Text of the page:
This removes the disk’s partition and signature from the drive. After you are returned to the diskpart prompt, type “exit” and go back to your Disk Management window. Windows should now be aware that the drive is uninitialised and should prompt for the wizard. From here you can reinitialise and format the drive. If you’re using a regular USB drive, you’ll probably want to format it as FAT32 (or exFAT) so that it can be used on older versions of Windows, Mac or Linux. Be aware – this format will take ages. Once it’s done, close the Disk Management window and power cycle your USB device. It should now should up with the assigned drive letter :-)
Linux Unified Key Setup-on-disk-format (or LUKS) allows you to encrypt partitions on your Linux machine. This is particularly useful when it comes to mobile computers and other mobile media such as netbooks and tablets. LUKS allows multiple user keys to decrypt a master key which is used for the bulk encryption of the partition. Here the process of configuring LUKS is outlined using Fedora an an example system, although you can do this on any Linux box.
LUKS is implemented in all versions of Fedora 9 and above and is used for system encryption. By default, the option to encrypt the file-system during the installation process is unchecked. Also it rather lacks flexibility. So if you suddenly decide to implement LUKS later on, or want to configure something a little more suited to your needs, here is how to do it.
First of all you need to create an empty partition if you haven’t already done so. Obviously you can make it any size you want as long as the physical disk has enough unallocated space. If you’re not comfortable creating a partition, read over my LVM management post which discusses how to create a basic partition using fdisk. Remember, you just need the default partition code of ’83′. The process I’m going to describe will work equally well with logical volumes as well as disk partitions.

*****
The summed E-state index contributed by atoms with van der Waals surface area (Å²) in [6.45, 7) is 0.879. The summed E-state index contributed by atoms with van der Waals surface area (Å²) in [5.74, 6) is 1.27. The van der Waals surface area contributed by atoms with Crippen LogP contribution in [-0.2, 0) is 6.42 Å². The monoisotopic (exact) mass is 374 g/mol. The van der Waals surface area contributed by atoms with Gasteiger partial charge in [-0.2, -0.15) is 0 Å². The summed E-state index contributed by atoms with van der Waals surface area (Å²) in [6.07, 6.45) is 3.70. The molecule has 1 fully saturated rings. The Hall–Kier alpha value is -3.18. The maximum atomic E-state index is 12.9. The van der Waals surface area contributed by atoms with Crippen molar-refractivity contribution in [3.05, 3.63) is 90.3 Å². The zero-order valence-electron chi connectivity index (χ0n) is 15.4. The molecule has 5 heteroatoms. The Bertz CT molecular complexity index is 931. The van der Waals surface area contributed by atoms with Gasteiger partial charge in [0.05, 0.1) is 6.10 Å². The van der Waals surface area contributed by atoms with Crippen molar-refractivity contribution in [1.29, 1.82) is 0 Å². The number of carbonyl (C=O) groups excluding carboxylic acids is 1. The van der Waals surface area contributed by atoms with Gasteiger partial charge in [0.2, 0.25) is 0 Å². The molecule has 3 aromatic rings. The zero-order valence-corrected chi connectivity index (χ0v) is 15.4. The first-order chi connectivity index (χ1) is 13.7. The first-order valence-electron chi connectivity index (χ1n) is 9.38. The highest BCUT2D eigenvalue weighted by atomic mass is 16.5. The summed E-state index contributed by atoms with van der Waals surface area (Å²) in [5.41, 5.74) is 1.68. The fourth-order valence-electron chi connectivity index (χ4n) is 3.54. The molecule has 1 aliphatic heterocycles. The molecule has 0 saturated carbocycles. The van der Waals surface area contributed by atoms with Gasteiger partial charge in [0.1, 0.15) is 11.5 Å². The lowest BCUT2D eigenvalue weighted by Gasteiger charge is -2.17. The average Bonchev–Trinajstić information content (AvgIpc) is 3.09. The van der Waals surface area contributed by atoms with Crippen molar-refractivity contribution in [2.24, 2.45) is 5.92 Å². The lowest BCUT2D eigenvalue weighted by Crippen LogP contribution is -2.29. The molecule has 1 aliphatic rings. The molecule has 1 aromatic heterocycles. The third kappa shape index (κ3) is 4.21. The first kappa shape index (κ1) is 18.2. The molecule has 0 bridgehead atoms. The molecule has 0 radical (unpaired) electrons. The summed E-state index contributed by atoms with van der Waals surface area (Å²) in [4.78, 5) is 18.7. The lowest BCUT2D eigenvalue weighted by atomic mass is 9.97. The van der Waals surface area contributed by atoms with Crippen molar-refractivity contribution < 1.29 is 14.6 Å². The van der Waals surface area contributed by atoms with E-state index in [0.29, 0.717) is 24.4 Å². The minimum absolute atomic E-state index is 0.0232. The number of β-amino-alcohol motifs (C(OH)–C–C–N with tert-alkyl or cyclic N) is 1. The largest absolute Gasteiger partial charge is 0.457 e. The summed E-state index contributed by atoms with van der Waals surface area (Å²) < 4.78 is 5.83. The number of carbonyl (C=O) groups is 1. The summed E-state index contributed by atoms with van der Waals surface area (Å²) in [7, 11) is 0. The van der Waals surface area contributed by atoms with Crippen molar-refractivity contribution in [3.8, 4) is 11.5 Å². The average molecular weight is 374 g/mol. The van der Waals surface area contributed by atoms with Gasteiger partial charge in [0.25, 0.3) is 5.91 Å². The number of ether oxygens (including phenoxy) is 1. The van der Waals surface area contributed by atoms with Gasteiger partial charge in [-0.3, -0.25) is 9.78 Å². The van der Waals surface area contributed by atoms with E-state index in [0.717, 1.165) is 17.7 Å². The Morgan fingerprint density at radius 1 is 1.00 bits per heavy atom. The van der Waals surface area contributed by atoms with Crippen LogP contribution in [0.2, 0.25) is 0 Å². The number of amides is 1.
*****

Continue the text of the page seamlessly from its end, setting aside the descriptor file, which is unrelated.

It goes without saying that you should start with an empty and unmounted partition as this process will destroy any data currently residing on it. If you want to encrypt data already residing on a partition, back it up to a different partition or external storage first.
We first need to enter runlevel 1 or single-user mode, as it’s also known. Linux runlevels was discussed in the previous post relating to root password recovery. Unless otherwise stated all commands require the user to be root. To enter runlevel 1, type: -
Next, make sure the partition you want to use for encryption is unmounted.
As you can see, I’ve got my partition (which happens to be /dev/sda6) mapped to /mnt/luks in my /etc/fstab file. Verify that the partition is unmounted with: -